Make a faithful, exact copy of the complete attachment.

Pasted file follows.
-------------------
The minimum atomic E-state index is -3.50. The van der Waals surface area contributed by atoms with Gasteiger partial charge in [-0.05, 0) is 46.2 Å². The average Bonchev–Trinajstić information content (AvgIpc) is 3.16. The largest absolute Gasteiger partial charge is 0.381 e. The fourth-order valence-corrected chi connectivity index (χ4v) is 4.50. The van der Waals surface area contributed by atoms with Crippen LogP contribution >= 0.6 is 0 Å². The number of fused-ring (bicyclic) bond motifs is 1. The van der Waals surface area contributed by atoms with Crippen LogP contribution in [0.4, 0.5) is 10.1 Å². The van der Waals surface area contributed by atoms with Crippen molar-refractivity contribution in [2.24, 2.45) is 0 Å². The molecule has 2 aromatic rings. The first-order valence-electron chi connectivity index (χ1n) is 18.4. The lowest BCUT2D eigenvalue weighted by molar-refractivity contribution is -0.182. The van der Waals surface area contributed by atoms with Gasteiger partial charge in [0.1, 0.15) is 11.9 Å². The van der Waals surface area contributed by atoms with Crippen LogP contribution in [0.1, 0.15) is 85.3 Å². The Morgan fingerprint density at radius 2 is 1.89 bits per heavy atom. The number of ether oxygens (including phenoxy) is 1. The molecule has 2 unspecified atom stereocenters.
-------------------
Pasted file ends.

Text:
The minimum atomic E-state index is -3.50. The van der Waals surface area contributed by atoms with Gasteiger partial charge in [-0.05, 0) is 46.2 Å². The average Bonchev–Trinajstić information content (AvgIpc) is 3.16. The largest absolute Gasteiger partial charge is 0.381 e. The fourth-order valence-corrected chi connectivity index (χ4v) is 4.50. The van der Waals surface area contributed by atoms with Crippen LogP contribution >= 0.6 is 0 Å². The number of fused-ring (bicyclic) bond motifs is 1. The van der Waals surface area contributed by atoms with Crippen LogP contribution in [0.4, 0.5) is 10.1 Å². The van der Waals surface area contributed by atoms with Crippen molar-refractivity contribution in [2.24, 2.45) is 0 Å². The molecule has 2 aromatic rings. The first-order valence-electron chi connectivity index (χ1n) is 18.4. The lowest BCUT2D eigenvalue weighted by molar-refractivity contribution is -0.182. The van der Waals surface area contributed by atoms with Gasteiger partial charge in [0.1, 0.15) is 11.9 Å². The van der Waals surface area contributed by atoms with Crippen LogP contribution in [0.1, 0.15) is 85.3 Å². The Morgan fingerprint density at radius 2 is 1.89 bits per heavy atom. The number of ether oxygens (including phenoxy) is 1. The molecule has 2 unspecified atom stereocenters.